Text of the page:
“Disinformation” has become a serious concern as well as a term of abuse. Its presence, both real and imagined, has developed into a lazy explanation for our era of political discontent, particularly for those individuals considered to be on “the right.” However, conservative and libertarian distrust for American institutions is not merely a function of the internet nor susceptibility to “disinformation.” Nor is it simply an irrational byproduct of what historian Richard Hofstadter called the “paranoid style in American politics.”
Instead, it is a predictable response to a political history often framed by real conspiracies and duplicities initiated by state and non-government actors. Various organs of the federal government coupled with the corporate press are viewed by the right with disdain for their histories of unlawful and illiberal behavior.
Right-wing distrust of our institutions has a backstory that largely mirrors the commonly accepted grievances of the political left.
Like the left, the right has been the target of domestic espionage, selective regulatory enforcement, abuses of the police state, and the target of politically motivated media scrutiny. If this is hard to believe, historically the forces of ingroup bias, selective memorialization, and algorithmic suppression have been used against the left and the right.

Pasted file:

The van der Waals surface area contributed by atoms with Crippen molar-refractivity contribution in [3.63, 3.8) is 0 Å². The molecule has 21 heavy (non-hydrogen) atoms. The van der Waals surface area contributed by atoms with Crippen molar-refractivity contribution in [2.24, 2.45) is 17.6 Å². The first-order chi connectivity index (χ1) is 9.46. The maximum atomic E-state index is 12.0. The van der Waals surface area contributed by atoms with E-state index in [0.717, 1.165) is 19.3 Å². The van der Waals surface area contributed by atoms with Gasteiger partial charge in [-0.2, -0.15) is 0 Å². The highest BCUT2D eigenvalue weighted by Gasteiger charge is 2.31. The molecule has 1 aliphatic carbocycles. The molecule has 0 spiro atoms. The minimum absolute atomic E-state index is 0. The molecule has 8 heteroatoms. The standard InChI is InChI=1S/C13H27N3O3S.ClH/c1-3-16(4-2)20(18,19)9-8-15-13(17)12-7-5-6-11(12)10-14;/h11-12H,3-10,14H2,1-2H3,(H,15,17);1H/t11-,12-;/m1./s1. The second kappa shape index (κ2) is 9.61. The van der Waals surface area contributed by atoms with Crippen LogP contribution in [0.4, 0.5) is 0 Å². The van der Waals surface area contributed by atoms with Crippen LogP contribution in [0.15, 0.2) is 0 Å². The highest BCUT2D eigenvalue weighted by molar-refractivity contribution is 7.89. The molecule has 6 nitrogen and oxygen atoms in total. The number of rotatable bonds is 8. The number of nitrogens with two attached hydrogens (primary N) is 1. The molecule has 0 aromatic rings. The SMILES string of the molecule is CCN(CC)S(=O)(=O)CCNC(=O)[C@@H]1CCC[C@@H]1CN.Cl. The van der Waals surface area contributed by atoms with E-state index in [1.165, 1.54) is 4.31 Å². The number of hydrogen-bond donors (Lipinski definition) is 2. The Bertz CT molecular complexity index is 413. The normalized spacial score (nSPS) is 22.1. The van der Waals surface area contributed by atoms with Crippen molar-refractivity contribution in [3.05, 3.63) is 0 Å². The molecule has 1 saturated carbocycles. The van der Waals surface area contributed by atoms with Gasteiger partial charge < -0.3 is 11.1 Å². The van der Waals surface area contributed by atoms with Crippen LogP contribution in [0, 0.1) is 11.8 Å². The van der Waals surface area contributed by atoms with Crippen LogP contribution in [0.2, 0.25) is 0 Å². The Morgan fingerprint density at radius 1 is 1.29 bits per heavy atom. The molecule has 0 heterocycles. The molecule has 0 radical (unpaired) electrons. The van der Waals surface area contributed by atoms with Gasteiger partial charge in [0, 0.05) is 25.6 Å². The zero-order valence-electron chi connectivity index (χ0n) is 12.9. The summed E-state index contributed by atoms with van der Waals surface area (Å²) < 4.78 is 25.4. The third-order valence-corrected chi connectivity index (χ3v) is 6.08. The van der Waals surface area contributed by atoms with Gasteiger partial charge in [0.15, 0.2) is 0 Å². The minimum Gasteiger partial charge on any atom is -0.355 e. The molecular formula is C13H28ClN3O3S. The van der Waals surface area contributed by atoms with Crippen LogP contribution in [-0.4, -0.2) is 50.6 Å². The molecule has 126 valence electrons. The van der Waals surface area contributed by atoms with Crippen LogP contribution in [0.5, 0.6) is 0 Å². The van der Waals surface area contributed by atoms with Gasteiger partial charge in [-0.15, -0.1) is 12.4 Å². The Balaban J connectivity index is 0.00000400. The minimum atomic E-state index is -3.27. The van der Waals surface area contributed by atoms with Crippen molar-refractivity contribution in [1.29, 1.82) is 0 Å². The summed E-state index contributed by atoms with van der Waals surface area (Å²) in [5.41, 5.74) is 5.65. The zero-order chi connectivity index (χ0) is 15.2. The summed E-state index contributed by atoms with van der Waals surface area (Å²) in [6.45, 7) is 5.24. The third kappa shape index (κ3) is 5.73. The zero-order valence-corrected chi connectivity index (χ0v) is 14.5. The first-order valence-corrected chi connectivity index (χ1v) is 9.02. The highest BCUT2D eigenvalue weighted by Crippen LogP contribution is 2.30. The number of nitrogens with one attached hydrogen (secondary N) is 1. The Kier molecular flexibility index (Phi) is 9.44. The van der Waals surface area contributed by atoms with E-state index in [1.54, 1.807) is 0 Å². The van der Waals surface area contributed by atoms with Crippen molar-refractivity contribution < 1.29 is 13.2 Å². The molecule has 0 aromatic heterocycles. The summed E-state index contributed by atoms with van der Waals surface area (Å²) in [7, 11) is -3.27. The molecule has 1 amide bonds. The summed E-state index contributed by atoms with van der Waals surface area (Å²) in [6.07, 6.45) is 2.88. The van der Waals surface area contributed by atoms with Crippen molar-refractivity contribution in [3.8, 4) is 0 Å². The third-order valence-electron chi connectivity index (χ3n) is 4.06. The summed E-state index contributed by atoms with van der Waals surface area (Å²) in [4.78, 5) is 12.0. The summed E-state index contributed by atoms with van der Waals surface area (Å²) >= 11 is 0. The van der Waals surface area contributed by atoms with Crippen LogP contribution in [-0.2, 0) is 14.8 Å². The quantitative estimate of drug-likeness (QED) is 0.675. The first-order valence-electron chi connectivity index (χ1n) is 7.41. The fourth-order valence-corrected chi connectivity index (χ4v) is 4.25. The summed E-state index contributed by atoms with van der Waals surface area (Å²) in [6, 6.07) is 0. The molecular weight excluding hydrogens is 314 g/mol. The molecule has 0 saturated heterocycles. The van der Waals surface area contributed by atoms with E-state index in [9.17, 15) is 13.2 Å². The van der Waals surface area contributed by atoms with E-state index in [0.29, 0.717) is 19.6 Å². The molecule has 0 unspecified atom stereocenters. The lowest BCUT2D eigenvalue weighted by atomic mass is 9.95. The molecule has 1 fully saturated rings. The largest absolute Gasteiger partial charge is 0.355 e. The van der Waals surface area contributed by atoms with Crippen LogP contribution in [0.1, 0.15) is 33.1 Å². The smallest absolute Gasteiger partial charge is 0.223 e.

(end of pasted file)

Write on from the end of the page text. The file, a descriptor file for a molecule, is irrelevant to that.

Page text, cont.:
However, the modern right is privy to this history and exists in a political culture shaped by it. For those who do not consider themselves liberal, progressive, centrist, or apolitical, understanding this history may help to alleviate some of the social tensions that American society is enduring.
On the eve of United States’ entry into World War II, American society was in the grips of what historian Leo P. Ribuffo called the “Brown Scare.” The Brown Scare was the political inverse of First and Second Red Scares, which bookended it. In the interwar period, U.S. government officials and ideologically aligned figures in the American media, played up the presence of American fascists as a type of “fifth column.” The presence of odious and illiberal right-wing figures like Father Charles Coughlin, the Silver Legion, and the American Bund was used as a bludgeon by liberals to smear their conservative opponents. Even after the war, liberals used the tenuous connections between their political opponents and fascism to tar American populism as the ideological heir to Nazism.
Liberal efforts to undermine conservative opposition to the war did not stop with mere media hit pieces. The FDR administration used the Federal Bureau of Investigation (FBI) to illegally surveil and wiretap the right-leaning and noninterventionist organization, the America First Committee (AFC). The federal government turned a blind eye, and at times colluded with British intelligence, to spy on American citizens, planted pro-Allied news stories in friendly media outlets, leaked unflattering stories about the AFC, and interfered in U.S. Congressional elections.
While at the time conservatives remained largely ignorant to the extent of these efforts, their revelation in the early 1960s confirmed some of their suspicions and initiated a new generation of wild conspiracism and reasoned distrust of the federal government and corporate press.